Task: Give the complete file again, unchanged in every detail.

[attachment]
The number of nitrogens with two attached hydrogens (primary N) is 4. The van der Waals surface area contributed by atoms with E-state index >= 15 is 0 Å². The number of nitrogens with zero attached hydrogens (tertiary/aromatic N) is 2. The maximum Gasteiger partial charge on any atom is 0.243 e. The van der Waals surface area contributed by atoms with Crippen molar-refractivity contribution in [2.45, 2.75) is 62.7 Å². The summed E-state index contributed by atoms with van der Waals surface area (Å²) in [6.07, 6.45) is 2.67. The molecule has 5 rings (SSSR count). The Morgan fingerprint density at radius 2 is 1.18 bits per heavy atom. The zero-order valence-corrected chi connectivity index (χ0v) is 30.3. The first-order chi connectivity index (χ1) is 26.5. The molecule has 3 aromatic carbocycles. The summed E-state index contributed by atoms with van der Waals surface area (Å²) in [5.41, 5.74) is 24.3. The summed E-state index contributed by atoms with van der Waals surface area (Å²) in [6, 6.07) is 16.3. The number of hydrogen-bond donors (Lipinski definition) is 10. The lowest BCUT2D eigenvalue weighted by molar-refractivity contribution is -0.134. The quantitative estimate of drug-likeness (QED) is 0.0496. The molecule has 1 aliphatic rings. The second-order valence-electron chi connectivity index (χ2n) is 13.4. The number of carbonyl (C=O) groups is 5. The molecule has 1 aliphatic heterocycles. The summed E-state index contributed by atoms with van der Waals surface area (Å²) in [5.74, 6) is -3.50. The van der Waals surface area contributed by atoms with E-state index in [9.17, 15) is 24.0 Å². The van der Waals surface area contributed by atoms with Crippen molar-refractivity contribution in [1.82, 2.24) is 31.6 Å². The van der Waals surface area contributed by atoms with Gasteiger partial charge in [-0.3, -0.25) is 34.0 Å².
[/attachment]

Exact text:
The number of nitrogens with two attached hydrogens (primary N) is 4. The van der Waals surface area contributed by atoms with E-state index >= 15 is 0 Å². The number of nitrogens with zero attached hydrogens (tertiary/aromatic N) is 2. The maximum Gasteiger partial charge on any atom is 0.243 e. The van der Waals surface area contributed by atoms with Crippen molar-refractivity contribution in [2.45, 2.75) is 62.7 Å². The summed E-state index contributed by atoms with van der Waals surface area (Å²) in [6.07, 6.45) is 2.67. The molecule has 5 rings (SSSR count). The Morgan fingerprint density at radius 2 is 1.18 bits per heavy atom. The zero-order valence-corrected chi connectivity index (χ0v) is 30.3. The first-order chi connectivity index (χ1) is 26.5. The molecule has 3 aromatic carbocycles. The summed E-state index contributed by atoms with van der Waals surface area (Å²) in [5.41, 5.74) is 24.3. The summed E-state index contributed by atoms with van der Waals surface area (Å²) in [6, 6.07) is 16.3. The number of hydrogen-bond donors (Lipinski definition) is 10. The lowest BCUT2D eigenvalue weighted by molar-refractivity contribution is -0.134. The quantitative estimate of drug-likeness (QED) is 0.0496. The molecule has 1 aliphatic rings. The second-order valence-electron chi connectivity index (χ2n) is 13.4. The number of carbonyl (C=O) groups is 5. The molecule has 1 aliphatic heterocycles. The summed E-state index contributed by atoms with van der Waals surface area (Å²) in [5.74, 6) is -3.50. The van der Waals surface area contributed by atoms with E-state index in [9.17, 15) is 24.0 Å². The van der Waals surface area contributed by atoms with Crippen molar-refractivity contribution in [1.82, 2.24) is 31.6 Å². The van der Waals surface area contributed by atoms with Gasteiger partial charge in [-0.3, -0.25) is 34.0 Å².